'An Afrofuturist Take On The Modern Suit': Ikire Jones' SS16 Collection

Philadelphia-based, West African-inspired menswear brand Ikiré Jones launches SS16 collection, '…& Other Stories By Our Stolen Children.'

Ikiré Jones is a Philadelphia-based menswear brand dedicated to making carefully tailored West African-inspired clothing with a focus on storytelling and political context. For their Spring/Summer 2016 collection, …& Other Stories By Our Stolen Children, the label showcases a striking mix of high-end tailoring and casual streetwear with intricate patterns, artful textiles and colorful scarves.

"The collection pays homage to African children all over the world whose lives were tragically shortened by domestic terrorism, disease and by the perils of migration," the brand's Nigerian-born creative director Walé Oyéjidé explained in an email. The designer added that the collection's array of Renaissance-era tapestry-styled silk scarves featuring people of color intends to offer social commentary on Western perceptions of Africa.

Accompanying the collection is a short story on the Ikiré Jones website:

"The youngest of us were forcefully taken from our classrooms. Spirited away by ideologues who believed only in what they could wrench from the praying hands of people who sought peace. Elsewhere. When the virus swept through our town, it dragged us from the embraces of our mothers' arms, and into the sterile sadness of hospital wards that could not conceal us from the dark. Meanwhile, at the edges the Mediterranean, some of us were washed-up on the shores. Separated from homes that were miles across the desert. Separated from families that were miles beneath the waves.

We are the children of migration. Some of us were the victims of cruel circumstance and crueler men. Many of us were taken before our time.

But we are here. And from beyond the skies, our voices will guide you, if you listen. As we forever sing."

In a short film that also debuted this week, New York-based filmmaker Jason Harper documents the story of Ikiré Jones as told by its founders, Oyéjidé and the brand's head tailor Sam Hubler. "The brainchild of two first-generation children from Nigeria and Cambodia. A tale of history and rebellion. An Afro-futurist take on the modern suit," reads a description accompanying the video.

"It's really just a method of storytelling through clothing," Oyéjidé says in the film. "It exists because there's a void... Kind of a love letter to my past - clothes that were inspired by Africa but shaped by European tailoring."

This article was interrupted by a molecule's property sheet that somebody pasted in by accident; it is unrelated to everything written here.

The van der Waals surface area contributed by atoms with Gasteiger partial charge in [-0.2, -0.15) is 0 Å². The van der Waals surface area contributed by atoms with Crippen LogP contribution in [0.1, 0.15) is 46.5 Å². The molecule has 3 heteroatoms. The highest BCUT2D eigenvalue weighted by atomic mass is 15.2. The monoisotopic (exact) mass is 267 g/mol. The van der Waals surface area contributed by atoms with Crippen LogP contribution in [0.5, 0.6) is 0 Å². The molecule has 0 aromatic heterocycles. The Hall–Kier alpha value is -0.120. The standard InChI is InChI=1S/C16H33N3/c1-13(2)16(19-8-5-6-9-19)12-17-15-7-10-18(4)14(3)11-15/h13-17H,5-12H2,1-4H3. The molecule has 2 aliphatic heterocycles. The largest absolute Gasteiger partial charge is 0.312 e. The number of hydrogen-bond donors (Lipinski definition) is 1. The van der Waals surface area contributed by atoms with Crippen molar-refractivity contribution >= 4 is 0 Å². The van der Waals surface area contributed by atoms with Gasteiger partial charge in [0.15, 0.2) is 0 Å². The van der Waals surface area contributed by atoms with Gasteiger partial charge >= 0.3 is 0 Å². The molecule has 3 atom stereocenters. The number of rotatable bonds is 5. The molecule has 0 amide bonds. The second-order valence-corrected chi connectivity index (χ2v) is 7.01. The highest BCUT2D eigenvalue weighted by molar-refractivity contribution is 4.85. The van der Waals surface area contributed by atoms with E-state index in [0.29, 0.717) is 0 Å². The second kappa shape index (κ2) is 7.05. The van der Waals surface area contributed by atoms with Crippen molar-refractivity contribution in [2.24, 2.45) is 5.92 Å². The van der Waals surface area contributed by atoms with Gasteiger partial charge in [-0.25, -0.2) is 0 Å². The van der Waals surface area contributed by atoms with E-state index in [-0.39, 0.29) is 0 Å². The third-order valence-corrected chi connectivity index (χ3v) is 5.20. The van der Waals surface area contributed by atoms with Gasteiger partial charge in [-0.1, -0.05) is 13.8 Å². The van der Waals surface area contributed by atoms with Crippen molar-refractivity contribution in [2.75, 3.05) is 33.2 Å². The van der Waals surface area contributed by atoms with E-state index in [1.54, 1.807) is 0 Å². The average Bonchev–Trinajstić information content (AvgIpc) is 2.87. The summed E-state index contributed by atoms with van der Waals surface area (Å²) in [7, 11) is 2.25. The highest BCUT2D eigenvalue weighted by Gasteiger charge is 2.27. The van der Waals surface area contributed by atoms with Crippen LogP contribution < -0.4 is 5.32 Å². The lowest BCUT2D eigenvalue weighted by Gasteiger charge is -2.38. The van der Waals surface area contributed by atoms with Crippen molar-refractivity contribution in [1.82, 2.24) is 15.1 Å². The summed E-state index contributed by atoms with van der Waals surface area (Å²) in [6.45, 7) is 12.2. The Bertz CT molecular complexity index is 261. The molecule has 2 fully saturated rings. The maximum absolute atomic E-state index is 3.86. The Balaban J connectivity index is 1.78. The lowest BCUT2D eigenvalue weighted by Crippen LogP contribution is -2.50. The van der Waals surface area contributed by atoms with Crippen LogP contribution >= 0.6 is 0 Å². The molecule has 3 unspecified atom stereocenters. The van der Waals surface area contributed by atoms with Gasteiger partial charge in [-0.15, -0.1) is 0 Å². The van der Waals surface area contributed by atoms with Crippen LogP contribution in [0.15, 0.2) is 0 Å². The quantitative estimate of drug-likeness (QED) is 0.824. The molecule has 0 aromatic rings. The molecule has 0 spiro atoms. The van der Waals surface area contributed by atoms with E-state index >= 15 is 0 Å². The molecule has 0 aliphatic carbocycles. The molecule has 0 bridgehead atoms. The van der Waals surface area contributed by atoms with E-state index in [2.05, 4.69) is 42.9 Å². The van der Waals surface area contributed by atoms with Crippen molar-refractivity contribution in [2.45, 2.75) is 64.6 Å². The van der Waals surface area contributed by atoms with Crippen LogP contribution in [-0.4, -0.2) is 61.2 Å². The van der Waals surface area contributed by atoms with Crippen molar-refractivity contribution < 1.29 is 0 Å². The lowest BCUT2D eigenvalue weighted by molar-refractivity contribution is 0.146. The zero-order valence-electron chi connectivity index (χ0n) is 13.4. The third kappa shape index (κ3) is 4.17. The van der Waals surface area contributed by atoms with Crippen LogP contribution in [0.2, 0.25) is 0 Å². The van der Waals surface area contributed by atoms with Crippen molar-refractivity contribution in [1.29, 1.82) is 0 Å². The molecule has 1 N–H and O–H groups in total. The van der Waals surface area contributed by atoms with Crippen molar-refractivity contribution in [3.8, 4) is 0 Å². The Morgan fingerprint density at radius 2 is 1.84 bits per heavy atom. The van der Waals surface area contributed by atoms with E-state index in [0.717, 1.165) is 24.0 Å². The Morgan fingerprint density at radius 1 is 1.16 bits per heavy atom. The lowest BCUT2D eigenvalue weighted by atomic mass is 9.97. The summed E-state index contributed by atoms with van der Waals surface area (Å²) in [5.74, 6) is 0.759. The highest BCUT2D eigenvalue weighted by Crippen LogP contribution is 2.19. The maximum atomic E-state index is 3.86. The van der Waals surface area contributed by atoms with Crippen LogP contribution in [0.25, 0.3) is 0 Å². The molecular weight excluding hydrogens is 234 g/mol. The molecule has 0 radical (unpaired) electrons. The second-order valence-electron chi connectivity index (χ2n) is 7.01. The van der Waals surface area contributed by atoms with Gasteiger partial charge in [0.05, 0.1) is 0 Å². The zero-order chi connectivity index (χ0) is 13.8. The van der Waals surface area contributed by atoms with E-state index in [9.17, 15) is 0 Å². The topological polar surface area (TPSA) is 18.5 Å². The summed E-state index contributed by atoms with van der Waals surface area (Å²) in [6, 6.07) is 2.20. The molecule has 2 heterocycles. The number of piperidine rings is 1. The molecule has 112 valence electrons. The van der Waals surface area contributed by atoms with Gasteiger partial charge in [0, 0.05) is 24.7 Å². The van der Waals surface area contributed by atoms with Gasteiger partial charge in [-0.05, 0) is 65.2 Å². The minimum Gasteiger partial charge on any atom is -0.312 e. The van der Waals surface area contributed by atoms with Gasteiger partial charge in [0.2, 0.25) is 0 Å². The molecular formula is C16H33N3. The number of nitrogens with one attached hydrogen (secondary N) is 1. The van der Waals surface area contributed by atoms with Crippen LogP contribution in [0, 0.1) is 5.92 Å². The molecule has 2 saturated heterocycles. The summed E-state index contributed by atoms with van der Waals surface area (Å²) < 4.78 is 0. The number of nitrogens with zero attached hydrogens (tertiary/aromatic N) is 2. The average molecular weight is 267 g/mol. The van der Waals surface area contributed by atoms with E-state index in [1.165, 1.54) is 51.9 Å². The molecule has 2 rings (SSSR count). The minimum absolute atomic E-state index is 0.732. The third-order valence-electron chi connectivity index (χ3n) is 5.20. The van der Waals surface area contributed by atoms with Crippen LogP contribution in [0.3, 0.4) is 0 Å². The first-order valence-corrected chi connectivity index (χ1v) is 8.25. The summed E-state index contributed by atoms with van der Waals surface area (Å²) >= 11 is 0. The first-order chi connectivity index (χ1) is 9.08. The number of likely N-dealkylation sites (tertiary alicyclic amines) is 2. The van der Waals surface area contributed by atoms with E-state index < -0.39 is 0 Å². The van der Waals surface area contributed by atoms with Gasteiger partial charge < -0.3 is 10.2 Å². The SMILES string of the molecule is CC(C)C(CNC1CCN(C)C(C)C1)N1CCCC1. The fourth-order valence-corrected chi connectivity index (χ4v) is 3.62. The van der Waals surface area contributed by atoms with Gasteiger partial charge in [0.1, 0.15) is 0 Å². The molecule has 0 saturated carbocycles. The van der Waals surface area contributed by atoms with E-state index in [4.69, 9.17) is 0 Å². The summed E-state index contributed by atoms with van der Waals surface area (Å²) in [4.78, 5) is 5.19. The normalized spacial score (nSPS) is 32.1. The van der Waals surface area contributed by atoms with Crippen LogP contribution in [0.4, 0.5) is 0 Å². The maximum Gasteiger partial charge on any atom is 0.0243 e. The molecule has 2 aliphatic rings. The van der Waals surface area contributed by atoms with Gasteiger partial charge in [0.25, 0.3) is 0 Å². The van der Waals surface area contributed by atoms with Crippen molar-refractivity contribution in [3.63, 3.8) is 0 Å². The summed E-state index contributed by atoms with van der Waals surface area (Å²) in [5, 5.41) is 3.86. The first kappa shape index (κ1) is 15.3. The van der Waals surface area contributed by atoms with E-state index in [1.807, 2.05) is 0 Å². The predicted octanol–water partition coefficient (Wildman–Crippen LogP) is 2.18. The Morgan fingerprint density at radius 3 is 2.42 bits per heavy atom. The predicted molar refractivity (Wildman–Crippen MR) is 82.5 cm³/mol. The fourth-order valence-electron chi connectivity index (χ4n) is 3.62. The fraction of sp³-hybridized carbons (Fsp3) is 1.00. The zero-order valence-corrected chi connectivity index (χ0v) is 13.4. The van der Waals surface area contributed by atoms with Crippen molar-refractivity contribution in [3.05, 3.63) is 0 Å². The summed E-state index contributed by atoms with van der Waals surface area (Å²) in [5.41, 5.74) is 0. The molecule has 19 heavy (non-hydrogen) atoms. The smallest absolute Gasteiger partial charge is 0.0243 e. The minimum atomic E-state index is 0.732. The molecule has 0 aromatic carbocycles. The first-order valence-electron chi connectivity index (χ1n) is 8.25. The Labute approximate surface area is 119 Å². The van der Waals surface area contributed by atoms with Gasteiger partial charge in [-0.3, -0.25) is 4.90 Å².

Watch History & Rebellion: The Tale Of Ikiré Jones below. See above for photos from Ikiré Jones' SS16 …& Other Stories By Our Stolen Children, shot by Rog Walker. View the entire collection via


Interview: Wavy The Creator Is Ready to See You Now

The multidisciplinary Nigerian-American artist on tapping into all her creative outlets, creating interesting things, releasing a new single and life during quarantine.

A trip canceled, plans interrupted, projects stalled. It is six months now since Wavy the Creator has had to make a stop at an undisclosed location to go into quarantine and get away from the eye of the pandemic.

The professional recording artist, photographer, writer, fashion artist, designer, and evolving creative has been spending all of this time in a house occupied by other creatives. This situation is ideal. At least for an artist like Wavy who is always in a rapid motion of creating and bringing interesting things to life. The energy around the house is robust enough to tap from and infuse into any of her numerous creative outlets. Sometimes, they also inspire trips into new creative territories. Most recently, for Wavy, are self-taught lessons on a bass guitar.

Wavy's days in this house are not without a pattern, of course. But some of the rituals and personal rules she drew up for herself, like many of us did for internal direction, at the beginning of the pandemic have been rewritten, adjusted, and sometimes ditched altogether. Some days start early and end late. Some find her at her sewing machine fixing up thrift clothes to fit her taste, a skill she picked up to earn extra cash while in college, others find her hard at work in the studio, writing or recording music.

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